The close relationship between the durations of γ-ray and soft X-ray emissions is confirmed by the quantitative analysis of the decay profiles of soft X-ray bursts associated with γ-ray events: short duration γ-ray bursts ( < 2 h; the exact duration is difficult to determine because of gaps in the solar observations of Fermi/LAT) are found to have relatively short soft X-ray decay phases, while the long γ-ray events accompany comparatively long soft X-ray decay phases. There are some intermediate events, showing the distribution of burst durations is not bimodal. But it is clear from this observational analysis that long-duration γ-ray events tend to be associated with long-duration energy release in the solar corona.

Although the long-duration γ-ray emission may start more than an hour after the peak of the associated soft X-ray burst, the logarithms of the peak fluxes of the two emissions correlate, with a linear correlation coefficient 0.72, and a probability that the same or a higher value is obtained from two unrelated samples of 0.8%. The corresponding values for the CME speed and the logarithm of the γ-ray peak flux are 0.61 and 3.7%, respectively. These are rough evaluations, because the γ-ray time profile is not densely covered by the Fermi/LAT observations, and the peak fluxes are only lower limits.

8.4.4 Coronal Shock Waves and γ-Ray Events

The only signature of electron acceleration that we found to accompany long-lasting γ-ray emission are DH type II bursts, which are ascribed to CME-driven shocks (Reiner et al. 2007). The type II burst in Fig. 8.6 mostly shows up as a sequence of patches after ∼ 7 UT that gradually drift from higher to lower frequencies. The noticeable fact is that this emission persists throughout the several hours duration of the γ-ray emission.
Fig. 8.6

Time history of high-energy γ-rays and the decametric-hectometric radio emission, showing a type II burst accompanies the γ-rays. The grey vertical stripes in the bottom panel show time intervals of unfavourable solar observing conditions for Fermi/LAT

It is tempting to interpret the association between sustained γ-ray events and DH type II bursts as evidence that the CME shock accelerates protons to relativistic energies, which then stream back from the downstream region of the shock to the low solar atmosphere, where they create pions (see Sect. 8.3 and Chap.  9). We consider in the following the implication of this interpretation on the number of particles that must be present in the downstream region of the shock in order to account for the observed γ-ray emission. To this end we analyze the events with a long duration sustained emission that occurred on 2011 Mar 7, 2012 Jan 23, Mar 5 and May 17.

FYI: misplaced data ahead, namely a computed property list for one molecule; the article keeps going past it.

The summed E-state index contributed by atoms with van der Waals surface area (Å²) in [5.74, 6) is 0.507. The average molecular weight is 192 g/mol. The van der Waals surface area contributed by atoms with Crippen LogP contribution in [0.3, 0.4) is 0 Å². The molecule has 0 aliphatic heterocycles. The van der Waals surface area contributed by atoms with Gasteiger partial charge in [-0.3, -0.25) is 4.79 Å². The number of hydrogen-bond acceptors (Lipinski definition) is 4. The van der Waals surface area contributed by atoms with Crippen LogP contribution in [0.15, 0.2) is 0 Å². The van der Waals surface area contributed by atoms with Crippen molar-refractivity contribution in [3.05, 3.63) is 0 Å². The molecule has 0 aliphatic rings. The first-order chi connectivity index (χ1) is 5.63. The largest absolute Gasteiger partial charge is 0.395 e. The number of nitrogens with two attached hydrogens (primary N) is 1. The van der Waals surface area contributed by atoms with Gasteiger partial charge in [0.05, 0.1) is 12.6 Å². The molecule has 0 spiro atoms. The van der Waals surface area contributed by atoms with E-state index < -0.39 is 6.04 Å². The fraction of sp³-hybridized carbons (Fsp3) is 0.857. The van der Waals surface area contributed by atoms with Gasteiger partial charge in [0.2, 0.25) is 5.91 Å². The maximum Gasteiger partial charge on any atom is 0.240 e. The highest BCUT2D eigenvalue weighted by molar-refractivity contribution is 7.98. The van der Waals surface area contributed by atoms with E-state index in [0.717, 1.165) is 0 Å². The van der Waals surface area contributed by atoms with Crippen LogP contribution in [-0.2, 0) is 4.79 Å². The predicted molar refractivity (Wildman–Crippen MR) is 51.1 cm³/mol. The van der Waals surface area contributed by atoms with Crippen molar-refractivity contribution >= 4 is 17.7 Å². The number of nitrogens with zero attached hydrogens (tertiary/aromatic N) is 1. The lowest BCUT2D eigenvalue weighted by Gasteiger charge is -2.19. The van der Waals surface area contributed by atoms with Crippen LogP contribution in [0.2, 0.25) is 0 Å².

All four events were accompanied by CMEs well-observed by the LASCO coronagraphs. The quasi-parallel shock often invoked as the site of SEP acceleration is expected to be located around the summit of the CME, following the trajectory shown by the height-time curves given in the LASCO CME catalogue.1 The type II source is usually believed to be located in the quasi-perpendicular region of the shock (Pulupa and Bale 2008), hence on the flank of the CME rather than near its summit. We therefore considered separately the heights of the CME estimated by the LASCO catalogue and of the type II source, inferred from the electron density model of Leblanc et al. (1999), both at the peak of the long-duration γ-ray emission. The heliocentric distances of the CME apices range from 11 R to 26 R, those of type II sources from 7 R to 18 R.

Particles accelerated at the shock must hence stream to the solar chromosphere over a distance of many solar radii without being mirrored by the magnetic field before. This implies that they are injected into coronal magnetic field lines near the shock with a pitch angle smaller than some limiting value α 0 such that sin2 α 0 = B(r)∕B(R ). The magnetic field decreases outward from the low corona with some power of the heliocentric distance r. If we just extrapolate the radial component of the solar wind magnetic field back to the photosphere, hence assuming that B(r) ∼ r −2, the maximum pitch angles allowed for protons that reach the low solar atmosphere are 2–5 when the particles start from the CME apex, and 3–8 when they start from the type II source. Hence only protons injected nearly parallel to the coronal magnetic field lines near the shock can reach a sufficiently dense part of the solar atmosphere to undergo nuclear reactions. If we suppose that the protons are isotropically distributed at the shock, only a fraction 1 − cosα 0 is expected to achieve this. This fraction is 1% of the initial population for α 0 = 8 (6 ⋅ 10−4 for α 0 = 2). It will be further reduced by the expected stronger decrease of the magnetic field within the solar wind source surface.

8.5 Solar Energetic Particle Events Associated with Fermi/LAT Gamma-Ray Events